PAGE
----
MS: It’s big. It always has been big, but I don’t think we’ve had that one person to turn it mainstream yet to be able to clear the way for everybody else and show the world what Rochester has. This is the place where it’s kind of hard to make it out of. We don’t have clubs that’s doing hip hop shows. They’re scared to do hip hop because of the violence so so we don’t really have platforms to get our music out. With social media that’s all we kind of have, but the formulas are different with social media, it’s hit or miss, you either go viral or you don’t, you pay for marketing, you do what you have to do, but it’s hard to get it out to the world so it’s kind of tough, but there are so many dope artists here in Rochester, so many dope artists that we have here and I know that for sure, we just grew up on a lot of them and watching them, we just haven’t had that big shot yet and I feel like I can be the one.
AC: The last year has been very difficult for a lot of people. At the same time, but for you it’s provide a little bit of an opportunity…
MS: Just having the time to dedicate to the music I never really had before. I used to work ADT a couple years ago and that’s when I first started writing heavy heavy and putting it out there. I used to be on the phone, taking phone calls and when I’m on hold I’m writing a rhyme I just thought of, I’m trying to finish a song so I never really had the time to just sit down and do it because I have kids too and putting them through the ropes, school, sports and just being a father and it’s not enough time in the day so the COVID situation just sat me down and made me think, all right, we have to do something different, and now I have the time to sit down and plan it out. And me taking a different risk like if it’s a show out in Atlanta that I need to get to I’m going to get there because I feel it’s a platform and it’s maybe 1,000 people who didn’t know who I was, but after I get off that stage they’re going to know who I am so I took a lot of risk and it’s paying off, like, I’m not scared to fail, I’m not scared to take a risk and I don’t know what’s going to come out of it, but I’m going to take it.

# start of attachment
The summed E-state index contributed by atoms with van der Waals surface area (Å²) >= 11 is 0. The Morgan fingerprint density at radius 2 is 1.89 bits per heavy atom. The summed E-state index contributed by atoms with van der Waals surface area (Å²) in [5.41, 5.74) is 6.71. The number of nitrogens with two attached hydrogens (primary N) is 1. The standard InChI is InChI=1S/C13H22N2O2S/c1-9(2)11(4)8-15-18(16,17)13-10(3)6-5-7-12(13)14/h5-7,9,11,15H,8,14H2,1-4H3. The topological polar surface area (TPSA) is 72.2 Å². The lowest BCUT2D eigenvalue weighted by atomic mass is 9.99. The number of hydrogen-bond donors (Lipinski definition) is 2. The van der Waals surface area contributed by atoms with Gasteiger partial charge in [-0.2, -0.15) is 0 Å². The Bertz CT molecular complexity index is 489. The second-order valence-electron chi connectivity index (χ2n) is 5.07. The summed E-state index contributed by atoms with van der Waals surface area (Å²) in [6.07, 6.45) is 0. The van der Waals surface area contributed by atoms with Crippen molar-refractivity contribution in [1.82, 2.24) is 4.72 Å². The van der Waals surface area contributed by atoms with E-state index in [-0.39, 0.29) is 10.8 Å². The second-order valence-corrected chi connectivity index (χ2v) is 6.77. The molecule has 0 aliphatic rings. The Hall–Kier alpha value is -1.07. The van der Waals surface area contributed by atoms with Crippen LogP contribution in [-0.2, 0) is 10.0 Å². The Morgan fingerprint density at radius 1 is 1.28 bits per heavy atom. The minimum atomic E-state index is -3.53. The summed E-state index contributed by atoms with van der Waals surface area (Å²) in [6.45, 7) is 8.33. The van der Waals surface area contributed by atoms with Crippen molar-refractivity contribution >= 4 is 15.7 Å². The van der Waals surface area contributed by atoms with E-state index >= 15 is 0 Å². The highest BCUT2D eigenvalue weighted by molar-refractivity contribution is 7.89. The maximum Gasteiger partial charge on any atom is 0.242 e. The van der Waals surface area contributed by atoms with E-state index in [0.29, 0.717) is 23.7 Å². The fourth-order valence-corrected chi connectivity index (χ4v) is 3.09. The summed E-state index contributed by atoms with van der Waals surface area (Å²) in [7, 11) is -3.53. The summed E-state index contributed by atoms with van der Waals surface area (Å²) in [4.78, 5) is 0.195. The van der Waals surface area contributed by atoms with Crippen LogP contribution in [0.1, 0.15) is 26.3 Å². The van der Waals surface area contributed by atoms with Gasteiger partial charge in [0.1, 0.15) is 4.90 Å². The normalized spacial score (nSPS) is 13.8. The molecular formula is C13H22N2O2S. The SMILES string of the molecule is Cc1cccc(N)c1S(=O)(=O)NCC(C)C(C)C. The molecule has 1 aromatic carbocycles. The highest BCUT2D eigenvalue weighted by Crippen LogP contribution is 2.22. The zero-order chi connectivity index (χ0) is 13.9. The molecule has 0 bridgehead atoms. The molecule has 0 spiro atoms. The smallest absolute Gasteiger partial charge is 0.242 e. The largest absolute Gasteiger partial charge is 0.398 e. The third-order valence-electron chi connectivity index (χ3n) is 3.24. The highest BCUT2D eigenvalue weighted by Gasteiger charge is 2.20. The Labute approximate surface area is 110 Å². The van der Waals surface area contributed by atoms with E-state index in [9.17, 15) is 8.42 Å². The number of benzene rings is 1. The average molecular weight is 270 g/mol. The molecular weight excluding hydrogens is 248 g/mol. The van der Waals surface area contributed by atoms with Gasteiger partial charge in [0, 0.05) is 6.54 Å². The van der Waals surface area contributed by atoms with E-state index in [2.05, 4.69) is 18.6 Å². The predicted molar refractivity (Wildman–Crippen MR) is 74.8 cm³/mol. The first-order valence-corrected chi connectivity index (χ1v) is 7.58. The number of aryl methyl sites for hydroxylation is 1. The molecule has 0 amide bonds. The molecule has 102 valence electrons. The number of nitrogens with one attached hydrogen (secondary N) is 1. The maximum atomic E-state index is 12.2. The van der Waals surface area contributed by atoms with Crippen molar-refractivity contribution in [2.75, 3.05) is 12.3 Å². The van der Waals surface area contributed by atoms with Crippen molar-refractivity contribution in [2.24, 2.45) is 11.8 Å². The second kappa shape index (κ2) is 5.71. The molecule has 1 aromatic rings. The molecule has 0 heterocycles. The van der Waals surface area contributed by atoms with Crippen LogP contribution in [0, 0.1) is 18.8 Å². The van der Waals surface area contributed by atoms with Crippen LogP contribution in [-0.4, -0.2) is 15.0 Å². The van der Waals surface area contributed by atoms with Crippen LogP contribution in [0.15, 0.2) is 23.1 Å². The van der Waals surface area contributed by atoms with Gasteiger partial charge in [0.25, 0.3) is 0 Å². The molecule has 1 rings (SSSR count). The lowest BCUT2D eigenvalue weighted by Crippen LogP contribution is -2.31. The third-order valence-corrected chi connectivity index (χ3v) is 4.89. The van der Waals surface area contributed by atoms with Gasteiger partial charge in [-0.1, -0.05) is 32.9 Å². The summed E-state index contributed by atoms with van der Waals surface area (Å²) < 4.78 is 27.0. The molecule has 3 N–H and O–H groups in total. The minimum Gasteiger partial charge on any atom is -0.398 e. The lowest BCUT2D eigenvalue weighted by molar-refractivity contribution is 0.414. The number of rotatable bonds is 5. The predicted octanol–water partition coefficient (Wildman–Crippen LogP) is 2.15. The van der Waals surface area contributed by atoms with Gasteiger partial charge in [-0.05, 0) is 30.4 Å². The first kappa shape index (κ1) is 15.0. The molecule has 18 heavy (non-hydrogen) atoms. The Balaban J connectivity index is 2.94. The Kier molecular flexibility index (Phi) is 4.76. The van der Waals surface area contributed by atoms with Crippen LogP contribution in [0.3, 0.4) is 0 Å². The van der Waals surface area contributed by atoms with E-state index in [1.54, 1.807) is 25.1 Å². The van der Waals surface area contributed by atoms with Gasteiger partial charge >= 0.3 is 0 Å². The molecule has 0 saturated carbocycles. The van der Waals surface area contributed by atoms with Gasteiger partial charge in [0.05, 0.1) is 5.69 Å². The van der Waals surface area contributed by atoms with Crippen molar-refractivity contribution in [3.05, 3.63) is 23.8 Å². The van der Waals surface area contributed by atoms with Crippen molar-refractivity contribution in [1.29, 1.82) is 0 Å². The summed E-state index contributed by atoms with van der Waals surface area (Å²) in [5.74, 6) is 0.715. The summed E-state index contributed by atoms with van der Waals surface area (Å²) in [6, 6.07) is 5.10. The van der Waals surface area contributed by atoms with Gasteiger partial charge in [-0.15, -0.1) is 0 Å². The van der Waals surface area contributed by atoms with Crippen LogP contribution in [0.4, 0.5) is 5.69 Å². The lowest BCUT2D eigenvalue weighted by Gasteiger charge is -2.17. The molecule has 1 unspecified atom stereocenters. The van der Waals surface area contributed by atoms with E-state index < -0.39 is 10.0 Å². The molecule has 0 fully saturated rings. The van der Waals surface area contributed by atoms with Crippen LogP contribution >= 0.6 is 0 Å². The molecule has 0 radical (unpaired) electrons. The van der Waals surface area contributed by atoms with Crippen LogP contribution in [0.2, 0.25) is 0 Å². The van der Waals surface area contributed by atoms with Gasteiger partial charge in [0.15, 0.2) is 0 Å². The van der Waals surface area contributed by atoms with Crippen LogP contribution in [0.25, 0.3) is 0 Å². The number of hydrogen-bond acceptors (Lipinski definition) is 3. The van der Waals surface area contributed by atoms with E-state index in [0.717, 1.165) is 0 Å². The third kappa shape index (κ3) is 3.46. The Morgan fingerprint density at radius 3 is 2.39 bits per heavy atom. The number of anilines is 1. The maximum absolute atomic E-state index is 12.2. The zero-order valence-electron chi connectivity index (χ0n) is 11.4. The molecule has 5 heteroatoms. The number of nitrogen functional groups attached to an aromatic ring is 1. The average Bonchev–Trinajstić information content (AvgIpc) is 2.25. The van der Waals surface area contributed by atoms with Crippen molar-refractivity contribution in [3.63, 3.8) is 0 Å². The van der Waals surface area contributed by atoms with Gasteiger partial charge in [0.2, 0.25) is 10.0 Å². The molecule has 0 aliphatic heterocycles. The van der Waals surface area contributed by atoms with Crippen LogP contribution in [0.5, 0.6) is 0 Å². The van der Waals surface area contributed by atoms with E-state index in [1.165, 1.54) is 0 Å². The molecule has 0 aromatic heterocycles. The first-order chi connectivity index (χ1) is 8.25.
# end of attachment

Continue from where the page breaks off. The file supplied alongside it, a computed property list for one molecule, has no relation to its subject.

AC: What else did I miss? What else do you want to talk about?
MS: I just want to shine light to the City of Rochester, man. It’s so hard being an artist and not having the labels here, not having the actual help that we need, the guidance, the education here in Rochester itself so it’s kind of hard following a blueprint that’s not there, you know what I mean? I guess I’m here just to make my own blueprint and to build something for the next generation, so that’s me.
AC: I actually did think of one last question, how do you approach a song? Does it come to you? Or do you think, I’m going to sit down and be creative? Or is it a little bit of both?
MS: It’s a little bit of both. Sometimes I’m in the process of creating the actual instrumental of a song, me and either the engineer or producer together and we’re just starting the beat from scratch and I might get a feel, like it makes me feel like this and I just start thinking, how does the beat make me feel? And it’s just, that’s the writing process for me and I’ll stick to that topic. I’ve been through a variety of things where I can talk about anything so however I feel in that moment, I’m going to lock in, I’m going to lock in and tell my story.